Head here at night to see the bridge illuminated in cool jewel tones. Lit up, it’s reminiscent of a nightclub, and maybe that’s why it attracts the trendy young people of Chiang Mai. Even if you don’t plan on taking photos there, it’s still fun to watch the Instagram crowd taking slightly hair-raising risks (near misses with oncoming traffic, leaning perilously far over the rails) as they compete to get the trendiest image.
4) Sacred space
Wat Suan Dok
There are so many incredible temples in Chiang Mai. Some are entirely silver, some have crumbling stupas, some glitter all over. But Wat Suan Dok is special.
It was built in the 14th Century for a famous monk to spend the rainy season, and to house a sacred Buddha relic that the monk had found. According to myth,
When the monk arrived in Chiang Mai, the bone had magically split into two pieces, one being of the original size, the other one smaller. The smaller relic was enshrined in the Wat Suan Dok.
The King ordered the larger part to be put on the back of a white elephant that was set free to go where it wanted. The elephant climbed up Doi Suthep mountain, West of Chiang Mai. It trumpeted three times and died close to the top. At that spot the Wat Phra That Doi Suthep was built in the year 1383.
The temple has a magnificent golden Chedi built in the Sri Lankan style and a field of whitewashed mausoleums which contain the remains of the ruling family of Chiang Mai. Once you have enjoyed the visual splendour of the temple, you are able to learn about Buddhist life from the temple’s monks at daily monk chats and meditation lectures.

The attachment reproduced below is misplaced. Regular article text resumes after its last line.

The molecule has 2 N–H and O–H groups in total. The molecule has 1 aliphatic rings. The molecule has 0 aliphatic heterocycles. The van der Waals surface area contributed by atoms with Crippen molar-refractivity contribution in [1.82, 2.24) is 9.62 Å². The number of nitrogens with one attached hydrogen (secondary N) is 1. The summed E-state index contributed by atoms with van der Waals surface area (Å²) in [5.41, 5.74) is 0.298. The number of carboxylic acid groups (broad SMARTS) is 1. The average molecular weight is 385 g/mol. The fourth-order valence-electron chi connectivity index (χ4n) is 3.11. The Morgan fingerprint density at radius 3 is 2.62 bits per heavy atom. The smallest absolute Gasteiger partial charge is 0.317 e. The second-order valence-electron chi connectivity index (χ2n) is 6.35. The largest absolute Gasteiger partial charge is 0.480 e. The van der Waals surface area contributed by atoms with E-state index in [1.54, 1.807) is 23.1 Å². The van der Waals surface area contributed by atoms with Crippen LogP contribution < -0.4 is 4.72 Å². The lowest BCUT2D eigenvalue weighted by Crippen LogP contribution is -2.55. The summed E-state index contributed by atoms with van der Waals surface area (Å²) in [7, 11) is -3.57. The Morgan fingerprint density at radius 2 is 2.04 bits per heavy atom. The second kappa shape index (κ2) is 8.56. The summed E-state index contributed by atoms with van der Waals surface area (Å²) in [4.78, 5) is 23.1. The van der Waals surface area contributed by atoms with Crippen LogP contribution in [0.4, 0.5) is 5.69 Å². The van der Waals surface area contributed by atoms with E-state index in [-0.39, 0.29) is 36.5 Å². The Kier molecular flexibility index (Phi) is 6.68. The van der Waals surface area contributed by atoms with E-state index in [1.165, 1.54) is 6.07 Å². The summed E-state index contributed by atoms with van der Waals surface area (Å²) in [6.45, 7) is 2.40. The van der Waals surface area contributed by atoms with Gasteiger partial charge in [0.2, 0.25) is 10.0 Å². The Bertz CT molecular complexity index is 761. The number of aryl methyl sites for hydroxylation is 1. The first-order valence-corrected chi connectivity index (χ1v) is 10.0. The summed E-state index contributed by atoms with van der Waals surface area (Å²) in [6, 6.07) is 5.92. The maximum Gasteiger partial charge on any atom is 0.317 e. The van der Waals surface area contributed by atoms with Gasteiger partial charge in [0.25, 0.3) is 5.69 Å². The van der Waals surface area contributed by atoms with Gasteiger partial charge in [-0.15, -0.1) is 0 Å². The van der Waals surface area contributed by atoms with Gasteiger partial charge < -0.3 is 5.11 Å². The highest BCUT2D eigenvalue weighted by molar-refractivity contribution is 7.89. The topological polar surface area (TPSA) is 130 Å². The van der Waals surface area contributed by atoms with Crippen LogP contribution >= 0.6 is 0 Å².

Top tip: Please respect this sacred place and dress modestly. Make sure your insta-worthy outfit covers shoulders and knees.
5) Breakfast with elephants
Chai Lai Orchid
We couldn’t really miss ourselves off the list, could we?
Our home, the Chai Lai Orchid, is a haven for animal-loving instagrammers. Every moment presents a new opportunity to photograph elephants enjoying the grounds and the river at the hotel.
Guests say that their most unique pictures are taken during elephant morning call, where they are woken up, not by a shrieking alarm clock, but an elephant reaching through their bedroom window.
How to book: Elephant morning call is 1500THB per room. You can book on arrival with our reception staff.
6) Mountain vista
Mon Long and Mon Chaem